5 Must-See Paintings in the Prado Museum

Must-See Paintings

Prado Museum is one of the world’s greatest art museums and it houses an excellent collection of European paintings from the 11th Century to the 18th Century. This famous art museum, which was opened in the year 1819, was initially called as the Royal Museum of Paintings. This is because this museum was assembled from the royal collection and it was never meant to exist as an encyclopedic museum.

Instead of displaying painting, objects, and artworks from different eras of art history, the Prado Museum of Madrid attempts to reflect Spanish royalty’s tastes to tourists from all over the world. The noticeable and highly acclaimed paintings of famous painters inside the museum will also make your Madrid tours a lot more delightful and memorable. So, if you are planning to go on Madrid tours, then the famous Prado Museum should be on top of your list of places to see.

The world-famous Prado Museum is located in central Madrid and it is one of the most visited museums in the country. The fine art galleries, the delicious restaurants, and the calm and soothing atmosphere of this museum will urge you to come back to this museum more than once.

The King Charles III ordered Architect Juan de Villanueva to design the Prado Museum in the year 1785 in order to house the National History Cabinet. The museum gradually became Royal Museum of Paintings and Sculptures but later it was renamed to National Museum of Paintings and Sculptures. Finally, in November 1819, the Museo Nacional Del Prado was opened to the public.

Several tourists are not aware of the fact that the authorities of the museum allow blind visitors to touch the contemporaneous copies of famous artworks. This will enable the vision-impaired visitors to feel the painting. It is crucial to note that other tourist will not be allowed to touch the priceless artworks and other treasures in the museum. If you are planning to visit the Prado Museum, then try not to miss these famous paintings.

Still Life with Game, Vegetables and Fruit

Still Life with Game, Vegetables and Fruit is one among the six known paintings of Juan Sanchez Cotan, who was regarded as the father of Spanish still life painting. The works of this remarkable Spanish painter has heavily inspired several Spanish painters, who in turn inspired European Painters. Sanchez Cotan did enjoy some success as a painting but he eventually abandoned painting and decided to become a Christian monk, and lent his money to a close friend.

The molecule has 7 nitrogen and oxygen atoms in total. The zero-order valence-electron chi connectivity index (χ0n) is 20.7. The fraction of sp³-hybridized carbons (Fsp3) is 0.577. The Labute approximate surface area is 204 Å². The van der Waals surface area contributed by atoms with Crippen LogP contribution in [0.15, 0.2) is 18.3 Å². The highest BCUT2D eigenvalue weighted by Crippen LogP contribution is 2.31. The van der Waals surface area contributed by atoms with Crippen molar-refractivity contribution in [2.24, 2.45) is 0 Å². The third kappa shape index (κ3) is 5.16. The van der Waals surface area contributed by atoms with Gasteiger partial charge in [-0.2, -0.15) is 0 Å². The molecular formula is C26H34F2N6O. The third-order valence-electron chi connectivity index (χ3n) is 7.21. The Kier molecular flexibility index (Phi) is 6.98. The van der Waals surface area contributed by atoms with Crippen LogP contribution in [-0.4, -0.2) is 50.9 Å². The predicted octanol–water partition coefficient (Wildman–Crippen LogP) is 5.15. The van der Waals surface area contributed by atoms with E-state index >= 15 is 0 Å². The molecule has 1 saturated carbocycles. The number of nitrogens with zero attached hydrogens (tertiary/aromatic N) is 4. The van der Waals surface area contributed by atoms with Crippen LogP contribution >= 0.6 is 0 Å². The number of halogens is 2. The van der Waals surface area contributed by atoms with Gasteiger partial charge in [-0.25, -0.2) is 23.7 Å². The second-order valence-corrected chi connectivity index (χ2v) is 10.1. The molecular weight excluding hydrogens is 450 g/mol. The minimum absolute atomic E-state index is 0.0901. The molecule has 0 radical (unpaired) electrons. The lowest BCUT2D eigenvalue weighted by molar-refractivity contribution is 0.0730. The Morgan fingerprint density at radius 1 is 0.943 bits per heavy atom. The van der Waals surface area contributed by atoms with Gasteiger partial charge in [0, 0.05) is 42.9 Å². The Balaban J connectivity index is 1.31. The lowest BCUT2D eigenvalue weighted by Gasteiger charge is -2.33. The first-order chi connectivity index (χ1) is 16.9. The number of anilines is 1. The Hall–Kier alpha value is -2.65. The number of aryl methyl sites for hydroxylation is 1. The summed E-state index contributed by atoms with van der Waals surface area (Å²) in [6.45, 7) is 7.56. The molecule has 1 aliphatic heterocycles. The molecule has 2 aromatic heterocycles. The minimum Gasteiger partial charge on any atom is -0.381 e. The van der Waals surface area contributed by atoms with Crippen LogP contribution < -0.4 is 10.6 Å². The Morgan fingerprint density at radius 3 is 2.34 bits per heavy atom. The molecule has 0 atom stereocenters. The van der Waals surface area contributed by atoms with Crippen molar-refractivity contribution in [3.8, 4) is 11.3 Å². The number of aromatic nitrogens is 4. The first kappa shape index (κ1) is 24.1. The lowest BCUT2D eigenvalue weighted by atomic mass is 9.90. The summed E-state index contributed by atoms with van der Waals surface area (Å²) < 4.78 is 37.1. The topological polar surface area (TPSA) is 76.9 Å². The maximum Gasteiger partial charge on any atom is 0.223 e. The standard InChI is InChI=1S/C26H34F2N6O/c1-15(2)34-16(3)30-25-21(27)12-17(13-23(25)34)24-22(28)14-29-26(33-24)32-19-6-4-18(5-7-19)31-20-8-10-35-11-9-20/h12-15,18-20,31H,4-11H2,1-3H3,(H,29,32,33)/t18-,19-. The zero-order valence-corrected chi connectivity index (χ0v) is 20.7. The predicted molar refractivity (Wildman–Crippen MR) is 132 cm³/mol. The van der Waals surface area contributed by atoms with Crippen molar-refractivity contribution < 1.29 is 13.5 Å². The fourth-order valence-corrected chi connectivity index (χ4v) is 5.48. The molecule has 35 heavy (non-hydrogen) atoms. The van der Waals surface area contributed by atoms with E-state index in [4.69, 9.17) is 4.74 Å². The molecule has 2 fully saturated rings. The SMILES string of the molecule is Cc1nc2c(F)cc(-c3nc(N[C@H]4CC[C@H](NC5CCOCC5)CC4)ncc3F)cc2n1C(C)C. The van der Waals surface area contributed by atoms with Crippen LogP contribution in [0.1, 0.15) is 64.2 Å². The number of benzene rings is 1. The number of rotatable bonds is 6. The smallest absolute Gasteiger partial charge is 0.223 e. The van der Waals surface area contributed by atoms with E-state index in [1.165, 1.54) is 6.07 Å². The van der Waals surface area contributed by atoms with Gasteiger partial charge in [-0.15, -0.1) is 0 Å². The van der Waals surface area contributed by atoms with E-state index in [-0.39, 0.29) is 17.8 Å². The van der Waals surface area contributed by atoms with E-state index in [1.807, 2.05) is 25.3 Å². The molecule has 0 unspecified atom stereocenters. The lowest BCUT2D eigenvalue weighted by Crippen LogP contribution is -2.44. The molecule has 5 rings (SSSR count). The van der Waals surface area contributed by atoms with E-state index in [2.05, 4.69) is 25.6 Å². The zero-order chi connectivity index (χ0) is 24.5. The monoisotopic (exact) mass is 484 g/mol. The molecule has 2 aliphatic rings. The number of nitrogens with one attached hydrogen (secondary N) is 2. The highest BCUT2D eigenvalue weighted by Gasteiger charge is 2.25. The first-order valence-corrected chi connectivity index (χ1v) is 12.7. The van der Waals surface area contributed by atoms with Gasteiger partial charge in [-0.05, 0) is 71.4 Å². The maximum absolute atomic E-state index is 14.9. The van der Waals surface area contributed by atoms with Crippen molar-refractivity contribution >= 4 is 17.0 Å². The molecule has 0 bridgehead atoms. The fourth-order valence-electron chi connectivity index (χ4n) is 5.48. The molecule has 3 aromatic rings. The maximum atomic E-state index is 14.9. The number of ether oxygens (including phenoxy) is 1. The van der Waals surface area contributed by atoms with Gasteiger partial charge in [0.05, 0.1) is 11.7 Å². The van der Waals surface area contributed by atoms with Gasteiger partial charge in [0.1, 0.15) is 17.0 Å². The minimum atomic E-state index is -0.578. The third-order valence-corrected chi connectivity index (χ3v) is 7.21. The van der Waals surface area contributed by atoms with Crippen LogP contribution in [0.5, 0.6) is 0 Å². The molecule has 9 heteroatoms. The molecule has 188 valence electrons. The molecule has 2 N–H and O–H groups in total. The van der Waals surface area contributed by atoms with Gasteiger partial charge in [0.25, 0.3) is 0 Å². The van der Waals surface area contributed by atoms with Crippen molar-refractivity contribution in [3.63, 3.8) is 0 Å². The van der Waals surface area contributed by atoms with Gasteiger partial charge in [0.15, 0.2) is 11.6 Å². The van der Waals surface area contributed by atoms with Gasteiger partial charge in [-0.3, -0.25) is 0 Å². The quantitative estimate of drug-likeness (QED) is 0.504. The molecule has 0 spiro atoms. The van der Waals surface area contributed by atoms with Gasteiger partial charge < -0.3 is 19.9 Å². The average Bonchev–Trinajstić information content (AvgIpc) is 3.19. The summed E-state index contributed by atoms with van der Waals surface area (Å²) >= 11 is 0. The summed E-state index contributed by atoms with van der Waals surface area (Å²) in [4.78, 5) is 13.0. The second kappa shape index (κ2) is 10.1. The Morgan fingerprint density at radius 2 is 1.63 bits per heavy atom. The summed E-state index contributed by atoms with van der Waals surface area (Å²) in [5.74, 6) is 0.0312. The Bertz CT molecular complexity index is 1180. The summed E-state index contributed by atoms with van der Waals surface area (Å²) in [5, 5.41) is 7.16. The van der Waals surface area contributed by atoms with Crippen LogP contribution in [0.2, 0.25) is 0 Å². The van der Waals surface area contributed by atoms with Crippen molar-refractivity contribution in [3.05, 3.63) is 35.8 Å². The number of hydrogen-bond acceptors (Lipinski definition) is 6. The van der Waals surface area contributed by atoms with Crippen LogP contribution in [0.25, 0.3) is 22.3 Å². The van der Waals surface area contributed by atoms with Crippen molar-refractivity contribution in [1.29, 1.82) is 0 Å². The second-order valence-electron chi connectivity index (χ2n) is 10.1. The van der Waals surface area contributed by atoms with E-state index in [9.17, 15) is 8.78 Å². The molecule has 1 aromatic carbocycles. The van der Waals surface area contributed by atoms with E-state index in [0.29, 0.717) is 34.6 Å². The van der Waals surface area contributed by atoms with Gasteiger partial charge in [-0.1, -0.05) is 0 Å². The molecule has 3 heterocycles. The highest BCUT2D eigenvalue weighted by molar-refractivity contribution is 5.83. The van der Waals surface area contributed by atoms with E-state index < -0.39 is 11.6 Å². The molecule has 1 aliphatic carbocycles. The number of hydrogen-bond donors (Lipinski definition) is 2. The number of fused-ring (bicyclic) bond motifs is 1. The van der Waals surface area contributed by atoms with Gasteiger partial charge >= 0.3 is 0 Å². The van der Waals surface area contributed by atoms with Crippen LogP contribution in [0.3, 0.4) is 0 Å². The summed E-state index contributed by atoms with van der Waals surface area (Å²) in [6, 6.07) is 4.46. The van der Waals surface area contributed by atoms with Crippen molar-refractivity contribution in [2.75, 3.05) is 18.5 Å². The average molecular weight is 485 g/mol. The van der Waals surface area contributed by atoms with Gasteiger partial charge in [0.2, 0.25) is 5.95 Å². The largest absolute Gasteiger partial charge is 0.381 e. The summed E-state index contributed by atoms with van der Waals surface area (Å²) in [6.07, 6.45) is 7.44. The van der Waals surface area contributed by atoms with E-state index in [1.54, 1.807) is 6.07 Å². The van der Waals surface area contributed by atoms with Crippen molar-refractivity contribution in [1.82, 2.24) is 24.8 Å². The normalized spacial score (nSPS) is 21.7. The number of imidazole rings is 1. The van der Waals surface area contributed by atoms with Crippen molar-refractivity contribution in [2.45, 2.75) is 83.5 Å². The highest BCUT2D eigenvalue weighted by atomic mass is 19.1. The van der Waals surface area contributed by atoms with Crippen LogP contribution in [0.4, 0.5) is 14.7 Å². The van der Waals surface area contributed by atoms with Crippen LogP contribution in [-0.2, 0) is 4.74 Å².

The Escorial Deposition (Descent from the Cross)

The Escorial Deposition or Descent from the Cross was originally painted as a triptych. Several archeologists and historians believe that this famous painting has survived a terrible shipwreck when it was transported from Belgium to Spain. The tear-stained faces and the well-executed clothing details make this painting one of the finest religious art paintings ever. This gripping and compelling portrayal of grief by Rogier van der Weyden is a sight you do not want to miss when you are visiting the museum.

Garden of Earthly Delights

Garden of Earthly Delights by Hieronymous Bosch is undoubtedly one of the best paintings ever. Artists and historians still wonder how the artist developed a style that was so different from the paintings of the prominent artists from the Netherlands, Rogier van der Weyden and Jan van Eyck. Even though Bosch was a devout Catholic, the imageries in the Garden of Earthly Delights might not have been accepted by several churches. So, try to miss this elegant and incredible painting when you are visiting the Prado Museum.

Self Portrait of Albrecht Durer

If you are a person, who knows a bit about famous painters and painting, then you might be aware that the artist Albrecht Durer has painted several self-portraits in his life. The artist painted this self-portrait in late 14th Century. In the painting, Durer has portrayed himself as a nobleman with a gentle pose that was usually reserved for the people in high society. The Renaissance had transformed the status of painters from low craftsmen to courtiers and intellects. The signature of the artist behind the window in the image suggests that he had embraced the change.

Surrender At Breda

The Spanish troops that were commanded by Ambrosio Spinola had defeated the Dutch troops in the port city of Bred in the year 1625. In Diego Velazquez’s Surrender at Breda painting, we can see that the Spanish commander stops governor Justin of Nassua from bending his knee. This depicts the generosity and benevolence of the commander Spinola. You can also see a white sheet of paper on the bottom corner of the image, which was used by painters to sign their work during those years. However, the paper is left blank, as Velazquez decided not to sign the painting.